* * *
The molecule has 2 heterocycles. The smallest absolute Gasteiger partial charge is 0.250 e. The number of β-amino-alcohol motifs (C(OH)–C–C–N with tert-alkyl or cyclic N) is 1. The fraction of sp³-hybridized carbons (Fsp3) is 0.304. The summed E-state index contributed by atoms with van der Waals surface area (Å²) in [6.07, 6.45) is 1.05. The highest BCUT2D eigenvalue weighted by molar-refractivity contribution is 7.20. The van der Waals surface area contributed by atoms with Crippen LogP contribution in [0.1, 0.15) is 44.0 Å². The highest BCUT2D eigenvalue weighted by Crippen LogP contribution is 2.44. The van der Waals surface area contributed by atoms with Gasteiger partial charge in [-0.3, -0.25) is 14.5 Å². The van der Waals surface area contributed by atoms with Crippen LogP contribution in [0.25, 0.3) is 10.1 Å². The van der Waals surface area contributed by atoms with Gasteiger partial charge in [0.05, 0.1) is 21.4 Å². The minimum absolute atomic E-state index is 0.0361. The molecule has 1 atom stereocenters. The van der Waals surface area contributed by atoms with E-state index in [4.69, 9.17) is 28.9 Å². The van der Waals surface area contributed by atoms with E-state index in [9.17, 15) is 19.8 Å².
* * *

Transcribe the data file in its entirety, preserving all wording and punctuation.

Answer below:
The molecule has 2 heterocycles. The smallest absolute Gasteiger partial charge is 0.250 e. The number of β-amino-alcohol motifs (C(OH)–C–C–N with tert-alkyl or cyclic N) is 1. The fraction of sp³-hybridized carbons (Fsp3) is 0.304. The summed E-state index contributed by atoms with van der Waals surface area (Å²) in [6.07, 6.45) is 1.05. The highest BCUT2D eigenvalue weighted by molar-refractivity contribution is 7.20. The van der Waals surface area contributed by atoms with Crippen LogP contribution in [0.1, 0.15) is 44.0 Å². The highest BCUT2D eigenvalue weighted by Crippen LogP contribution is 2.44. The van der Waals surface area contributed by atoms with Gasteiger partial charge in [-0.3, -0.25) is 14.5 Å². The van der Waals surface area contributed by atoms with Crippen LogP contribution in [0.25, 0.3) is 10.1 Å². The van der Waals surface area contributed by atoms with Gasteiger partial charge in [0.05, 0.1) is 21.4 Å². The minimum absolute atomic E-state index is 0.0361. The molecule has 1 atom stereocenters. The van der Waals surface area contributed by atoms with E-state index in [4.69, 9.17) is 28.9 Å². The van der Waals surface area contributed by atoms with E-state index in [9.17, 15) is 19.8 Å².